When the dust settles from the floorboards of the hall where Romney launches his attempt to reconcile the evangelical conservative base with his Mormonistic views, I think we will wind up with an exchange similar to the one that took place between Senator Kennedy and B.E. Howard, a minister of the Church of Christ.

“I would be glad to state to you that no one can direct me in the fulfillment of my duties as a public official under the United States Constitution. That I am directed to do to the people of the United States, sworn to do, to an oath to God……”

B.E. Howard’s reply is what I think a conservative evangelical follower of Christ will be left saying to Romney’s “Faith in America” speech…………..

“I understand you didn’t explain anything.”

Matt Friedeman- Guest Columnist on One News Now, wrote in his Perspectives column, The vital role of Faith in a nation, evangelicals must realize that American "seems much of the time to be decomposing in front of our eyes." But, Friedeman reminds us, "We nonetheless stand in a long line of reforming and redeeming movements that were able to 'put the toothpaste back into the tube,' so to speak."

It is time for evangelicals to stand, with a joyful and righteousness that comes from being aligned in God's purpose to defeat the evilness of inaction, resignation, and general acceptance of the decaying morality of our public officials. This is not just a liberal sin, but a collective sin of a nation, either in active pursuit of an anti-God agenda or through the inaction of holding those so engaged to a higher moral and ethical standard.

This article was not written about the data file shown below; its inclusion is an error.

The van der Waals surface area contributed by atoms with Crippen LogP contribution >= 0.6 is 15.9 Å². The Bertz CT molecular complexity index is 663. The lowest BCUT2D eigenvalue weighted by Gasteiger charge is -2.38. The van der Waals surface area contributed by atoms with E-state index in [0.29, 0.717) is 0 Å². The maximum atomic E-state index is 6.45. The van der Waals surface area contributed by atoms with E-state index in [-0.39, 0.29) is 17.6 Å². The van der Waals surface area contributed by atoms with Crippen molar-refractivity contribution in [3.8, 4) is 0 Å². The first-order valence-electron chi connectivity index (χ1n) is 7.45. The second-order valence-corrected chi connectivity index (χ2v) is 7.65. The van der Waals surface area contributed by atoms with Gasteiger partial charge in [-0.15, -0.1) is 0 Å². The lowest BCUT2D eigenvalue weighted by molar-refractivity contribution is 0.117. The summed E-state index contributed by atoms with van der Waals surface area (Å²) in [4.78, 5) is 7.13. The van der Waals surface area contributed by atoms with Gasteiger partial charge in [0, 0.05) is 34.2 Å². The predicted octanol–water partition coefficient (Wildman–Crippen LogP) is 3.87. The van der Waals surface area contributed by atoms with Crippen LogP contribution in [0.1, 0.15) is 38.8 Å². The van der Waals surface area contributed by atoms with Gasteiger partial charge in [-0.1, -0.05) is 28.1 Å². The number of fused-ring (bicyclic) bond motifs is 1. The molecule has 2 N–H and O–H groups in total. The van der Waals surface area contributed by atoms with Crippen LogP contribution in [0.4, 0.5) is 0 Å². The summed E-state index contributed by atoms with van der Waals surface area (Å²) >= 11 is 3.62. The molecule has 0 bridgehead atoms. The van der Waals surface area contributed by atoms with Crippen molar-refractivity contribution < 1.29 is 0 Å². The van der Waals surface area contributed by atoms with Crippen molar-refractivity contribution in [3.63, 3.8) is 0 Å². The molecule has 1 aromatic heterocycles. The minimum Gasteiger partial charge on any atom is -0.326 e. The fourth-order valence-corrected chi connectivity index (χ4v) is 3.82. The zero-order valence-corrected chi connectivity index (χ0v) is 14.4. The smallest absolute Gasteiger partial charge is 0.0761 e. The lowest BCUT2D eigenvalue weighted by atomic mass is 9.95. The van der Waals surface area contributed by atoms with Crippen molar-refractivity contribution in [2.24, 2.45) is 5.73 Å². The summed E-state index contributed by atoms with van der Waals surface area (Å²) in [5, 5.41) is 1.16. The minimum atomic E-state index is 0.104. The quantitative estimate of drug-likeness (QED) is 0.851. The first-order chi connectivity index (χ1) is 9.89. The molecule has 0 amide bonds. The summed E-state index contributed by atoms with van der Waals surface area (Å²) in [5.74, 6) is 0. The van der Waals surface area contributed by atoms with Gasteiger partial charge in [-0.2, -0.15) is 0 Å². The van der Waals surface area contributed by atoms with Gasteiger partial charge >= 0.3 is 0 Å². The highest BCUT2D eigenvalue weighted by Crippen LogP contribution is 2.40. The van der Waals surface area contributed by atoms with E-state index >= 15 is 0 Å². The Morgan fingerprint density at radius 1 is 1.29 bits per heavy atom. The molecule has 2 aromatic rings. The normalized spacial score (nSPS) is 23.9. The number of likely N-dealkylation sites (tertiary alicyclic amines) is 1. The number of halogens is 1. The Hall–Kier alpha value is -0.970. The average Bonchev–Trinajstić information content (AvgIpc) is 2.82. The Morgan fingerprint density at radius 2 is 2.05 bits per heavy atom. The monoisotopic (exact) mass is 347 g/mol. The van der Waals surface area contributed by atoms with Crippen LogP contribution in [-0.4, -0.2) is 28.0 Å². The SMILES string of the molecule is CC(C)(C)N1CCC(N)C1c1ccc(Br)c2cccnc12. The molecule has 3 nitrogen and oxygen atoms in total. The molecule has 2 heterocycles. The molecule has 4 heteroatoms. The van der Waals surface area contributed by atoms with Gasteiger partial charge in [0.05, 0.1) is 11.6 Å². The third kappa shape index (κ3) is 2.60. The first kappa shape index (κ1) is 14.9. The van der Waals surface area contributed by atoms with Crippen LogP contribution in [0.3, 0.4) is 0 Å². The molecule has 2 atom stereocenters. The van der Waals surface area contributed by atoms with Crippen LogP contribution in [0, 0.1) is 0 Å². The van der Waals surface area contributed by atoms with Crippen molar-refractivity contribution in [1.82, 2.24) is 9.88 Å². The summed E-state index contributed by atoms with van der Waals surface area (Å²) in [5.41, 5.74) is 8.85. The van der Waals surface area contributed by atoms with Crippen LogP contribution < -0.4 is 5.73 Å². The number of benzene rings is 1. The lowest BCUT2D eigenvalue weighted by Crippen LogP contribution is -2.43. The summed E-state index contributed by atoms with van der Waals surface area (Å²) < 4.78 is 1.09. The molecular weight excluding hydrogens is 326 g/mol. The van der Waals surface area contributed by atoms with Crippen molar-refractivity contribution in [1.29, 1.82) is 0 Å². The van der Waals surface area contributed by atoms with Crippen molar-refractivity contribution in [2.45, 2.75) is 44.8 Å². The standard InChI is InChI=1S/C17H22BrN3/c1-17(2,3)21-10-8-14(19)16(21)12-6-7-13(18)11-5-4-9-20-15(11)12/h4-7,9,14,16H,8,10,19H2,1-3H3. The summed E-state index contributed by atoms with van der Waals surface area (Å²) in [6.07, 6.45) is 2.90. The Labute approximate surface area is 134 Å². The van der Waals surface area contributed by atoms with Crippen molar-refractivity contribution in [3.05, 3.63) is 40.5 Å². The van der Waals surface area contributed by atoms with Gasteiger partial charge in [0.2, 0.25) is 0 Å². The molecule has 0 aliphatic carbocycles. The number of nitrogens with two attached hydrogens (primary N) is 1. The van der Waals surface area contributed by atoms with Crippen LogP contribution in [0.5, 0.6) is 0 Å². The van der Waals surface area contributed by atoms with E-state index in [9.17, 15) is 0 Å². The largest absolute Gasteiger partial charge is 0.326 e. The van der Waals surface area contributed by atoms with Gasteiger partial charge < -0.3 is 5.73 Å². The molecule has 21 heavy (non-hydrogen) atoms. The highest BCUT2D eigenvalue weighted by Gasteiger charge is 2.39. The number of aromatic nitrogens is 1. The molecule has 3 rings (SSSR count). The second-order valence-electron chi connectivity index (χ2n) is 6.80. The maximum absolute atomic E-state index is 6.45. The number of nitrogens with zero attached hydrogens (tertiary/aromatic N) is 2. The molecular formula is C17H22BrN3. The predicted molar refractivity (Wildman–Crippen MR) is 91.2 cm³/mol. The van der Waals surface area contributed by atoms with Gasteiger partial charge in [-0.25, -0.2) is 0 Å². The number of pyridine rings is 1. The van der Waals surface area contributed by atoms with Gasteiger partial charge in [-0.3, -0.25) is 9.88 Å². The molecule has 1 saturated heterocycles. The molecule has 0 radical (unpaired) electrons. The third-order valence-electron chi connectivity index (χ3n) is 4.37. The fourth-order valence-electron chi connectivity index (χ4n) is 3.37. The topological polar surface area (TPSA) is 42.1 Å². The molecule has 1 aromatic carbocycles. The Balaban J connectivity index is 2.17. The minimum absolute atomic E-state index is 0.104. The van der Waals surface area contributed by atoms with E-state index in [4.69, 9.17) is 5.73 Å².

There is absolutes in our Christian faith. There are standards and accountability that exceed a humanistic expectation. It is time that we hold ourselves, our officials, and our nation to those standards. Then, and only then, can this nation repent and restore its moralistic integrity.

As Friedeman says, "A fourth Great Awakening can come, but not if we see others dismissing God and His ways and in our sadness…………
Abandon hope."

US Congressman the Honorable Thaddeus G. McCotter, R-Michigan, said recently, "No good government denies God's presence."

But no government can be 'good' if the people don't demand such standards from their elected officials. Can Romney live up to that standard is the question we should ask. Moralistically, Spiritually, and Ethically.

As we should ask of each of the contenders for the White House. And, if they can't, we need to vote for those who can.